Why A Master Plan?
Typical *Transition Plans through the school district often happen too late (age 14-16). Start building towards that plan now! Modify the plan as the child grows and matures.
Whether a child has special needs or not -- this is one of the most important things a parent can do for their child.
You can do this whether or not you are participating in the FETA cohort study group. We will provide some tools below.
Wrightslaw: From Emotions to Advocacy - The Special Education Survival Guide, 2nd Edition, by Pam Wright and Pete Wright was published in January 2006 (ISBN: 978-1-892320-09-4, 338 pages, perfect bound, $19.95).
What is a master plan?
Wrightslaw refers to the five main components of the master plan:
How to fill in your plan:
- VISION STATEMENT
- MISSION STATEMENT
Now think about your child's strengths, hobbies, and interests. Are these incorporated in the plan?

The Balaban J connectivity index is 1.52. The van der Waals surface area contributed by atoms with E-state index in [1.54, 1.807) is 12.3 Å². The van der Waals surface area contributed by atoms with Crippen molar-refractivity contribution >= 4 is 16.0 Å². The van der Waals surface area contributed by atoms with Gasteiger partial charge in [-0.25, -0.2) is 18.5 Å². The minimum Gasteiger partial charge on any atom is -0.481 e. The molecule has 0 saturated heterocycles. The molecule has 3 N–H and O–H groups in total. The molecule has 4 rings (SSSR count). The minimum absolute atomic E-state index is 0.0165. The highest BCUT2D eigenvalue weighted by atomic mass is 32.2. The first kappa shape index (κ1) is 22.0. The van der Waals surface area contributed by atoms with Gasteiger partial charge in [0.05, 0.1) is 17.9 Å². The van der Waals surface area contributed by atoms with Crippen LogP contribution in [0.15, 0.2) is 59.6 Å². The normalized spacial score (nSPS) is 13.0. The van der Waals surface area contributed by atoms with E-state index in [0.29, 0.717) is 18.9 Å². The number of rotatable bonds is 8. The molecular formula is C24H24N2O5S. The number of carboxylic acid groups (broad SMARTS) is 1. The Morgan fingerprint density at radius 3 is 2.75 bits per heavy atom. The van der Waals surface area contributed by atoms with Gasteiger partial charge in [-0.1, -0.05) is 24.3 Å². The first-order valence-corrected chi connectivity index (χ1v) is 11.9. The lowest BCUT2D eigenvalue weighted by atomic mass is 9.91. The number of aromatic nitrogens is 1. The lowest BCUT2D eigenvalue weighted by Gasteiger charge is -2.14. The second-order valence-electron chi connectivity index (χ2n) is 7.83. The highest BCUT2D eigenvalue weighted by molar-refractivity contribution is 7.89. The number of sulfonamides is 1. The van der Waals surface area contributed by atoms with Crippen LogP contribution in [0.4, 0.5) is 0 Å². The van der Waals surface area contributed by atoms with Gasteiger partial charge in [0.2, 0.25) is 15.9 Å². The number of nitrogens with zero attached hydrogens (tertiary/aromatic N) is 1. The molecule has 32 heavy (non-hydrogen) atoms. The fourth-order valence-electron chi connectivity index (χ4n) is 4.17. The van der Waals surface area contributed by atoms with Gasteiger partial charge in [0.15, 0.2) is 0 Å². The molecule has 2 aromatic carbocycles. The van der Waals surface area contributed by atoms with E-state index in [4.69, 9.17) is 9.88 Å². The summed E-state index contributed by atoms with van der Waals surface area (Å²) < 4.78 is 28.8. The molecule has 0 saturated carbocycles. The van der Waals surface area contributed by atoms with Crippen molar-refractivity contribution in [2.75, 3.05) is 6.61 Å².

Do you think that developing a child's strengths and talents is as important as overcoming deficits? All children possess strengths and talents. Think about what you can do to encourage these.
MISSION STATEMENT BUILDER - FRANKLIN COVEY
Visit: http://www.franklincovey.com/msb/ to check out the Mission Statement Builder. However, you may need to edit the final document to fit the finite details of a plan. It's a great starter tool though!
Include your child in the planning!
Get "The Book" of all books!
Wrightslaw: From Emotions to Advocacy - The Special Education Survival Guide, 2nd Edition by Pam Wright and Pete Wright was published in January 2006 (ISBN: 978-1-892320-09-4, 338 pages, perfect bound, $19.95).
Pick up a copy of this book, for more details on the importance of planning for your child's future to set him or her up for success as well as the resources for becoming an effective advocate.